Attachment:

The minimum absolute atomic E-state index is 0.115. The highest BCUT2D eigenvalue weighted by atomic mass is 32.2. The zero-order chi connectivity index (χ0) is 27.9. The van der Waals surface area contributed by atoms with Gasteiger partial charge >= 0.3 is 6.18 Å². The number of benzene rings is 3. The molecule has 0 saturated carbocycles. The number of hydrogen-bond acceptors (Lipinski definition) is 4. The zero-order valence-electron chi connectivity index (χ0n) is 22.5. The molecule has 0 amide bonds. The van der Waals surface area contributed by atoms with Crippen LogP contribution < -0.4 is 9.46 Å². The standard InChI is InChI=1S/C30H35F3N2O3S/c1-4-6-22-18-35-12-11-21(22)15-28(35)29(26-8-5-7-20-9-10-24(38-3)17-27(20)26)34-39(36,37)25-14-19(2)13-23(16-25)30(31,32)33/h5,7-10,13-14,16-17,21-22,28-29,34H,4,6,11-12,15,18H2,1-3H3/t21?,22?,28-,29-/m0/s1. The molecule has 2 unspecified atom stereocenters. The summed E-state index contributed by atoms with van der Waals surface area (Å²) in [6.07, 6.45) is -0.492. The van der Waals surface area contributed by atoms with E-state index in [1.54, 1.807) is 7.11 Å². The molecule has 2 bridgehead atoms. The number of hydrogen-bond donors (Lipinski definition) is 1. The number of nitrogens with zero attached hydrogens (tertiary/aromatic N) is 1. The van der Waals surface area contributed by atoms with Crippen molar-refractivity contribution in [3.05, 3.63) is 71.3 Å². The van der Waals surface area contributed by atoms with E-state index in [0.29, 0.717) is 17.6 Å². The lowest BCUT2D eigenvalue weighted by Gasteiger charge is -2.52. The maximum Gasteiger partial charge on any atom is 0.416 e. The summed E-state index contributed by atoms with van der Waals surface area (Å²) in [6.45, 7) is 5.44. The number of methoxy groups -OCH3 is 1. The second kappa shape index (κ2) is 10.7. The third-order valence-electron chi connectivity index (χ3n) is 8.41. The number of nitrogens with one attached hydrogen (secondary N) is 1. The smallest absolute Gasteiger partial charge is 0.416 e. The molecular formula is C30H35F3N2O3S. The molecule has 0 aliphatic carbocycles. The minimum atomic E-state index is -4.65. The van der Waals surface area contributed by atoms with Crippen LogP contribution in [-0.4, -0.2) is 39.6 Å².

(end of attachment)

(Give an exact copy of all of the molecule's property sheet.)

The minimum absolute atomic E-state index is 0.115. The highest BCUT2D eigenvalue weighted by atomic mass is 32.2. The zero-order chi connectivity index (χ0) is 27.9. The van der Waals surface area contributed by atoms with Gasteiger partial charge >= 0.3 is 6.18 Å². The number of benzene rings is 3. The molecule has 0 saturated carbocycles. The number of hydrogen-bond acceptors (Lipinski definition) is 4. The zero-order valence-electron chi connectivity index (χ0n) is 22.5. The molecule has 0 amide bonds. The van der Waals surface area contributed by atoms with Crippen LogP contribution < -0.4 is 9.46 Å². The standard InChI is InChI=1S/C30H35F3N2O3S/c1-4-6-22-18-35-12-11-21(22)15-28(35)29(26-8-5-7-20-9-10-24(38-3)17-27(20)26)34-39(36,37)25-14-19(2)13-23(16-25)30(31,32)33/h5,7-10,13-14,16-17,21-22,28-29,34H,4,6,11-12,15,18H2,1-3H3/t21?,22?,28-,29-/m0/s1. The molecule has 2 unspecified atom stereocenters. The summed E-state index contributed by atoms with van der Waals surface area (Å²) in [6.07, 6.45) is -0.492. The van der Waals surface area contributed by atoms with E-state index in [1.54, 1.807) is 7.11 Å². The molecule has 2 bridgehead atoms. The number of hydrogen-bond donors (Lipinski definition) is 1. The number of nitrogens with zero attached hydrogens (tertiary/aromatic N) is 1. The van der Waals surface area contributed by atoms with Crippen molar-refractivity contribution in [3.05, 3.63) is 71.3 Å². The van der Waals surface area contributed by atoms with E-state index in [0.29, 0.717) is 17.6 Å². The lowest BCUT2D eigenvalue weighted by Gasteiger charge is -2.52. The maximum Gasteiger partial charge on any atom is 0.416 e. The summed E-state index contributed by atoms with van der Waals surface area (Å²) in [6.45, 7) is 5.44. The number of methoxy groups -OCH3 is 1. The second kappa shape index (κ2) is 10.7. The third-order valence-electron chi connectivity index (χ3n) is 8.41. The number of nitrogens with one attached hydrogen (secondary N) is 1. The smallest absolute Gasteiger partial charge is 0.416 e. The molecular formula is C30H35F3N2O3S. The molecule has 0 aliphatic carbocycles. The minimum atomic E-state index is -4.65. The van der Waals surface area contributed by atoms with Crippen LogP contribution in [-0.4, -0.2) is 39.6 Å².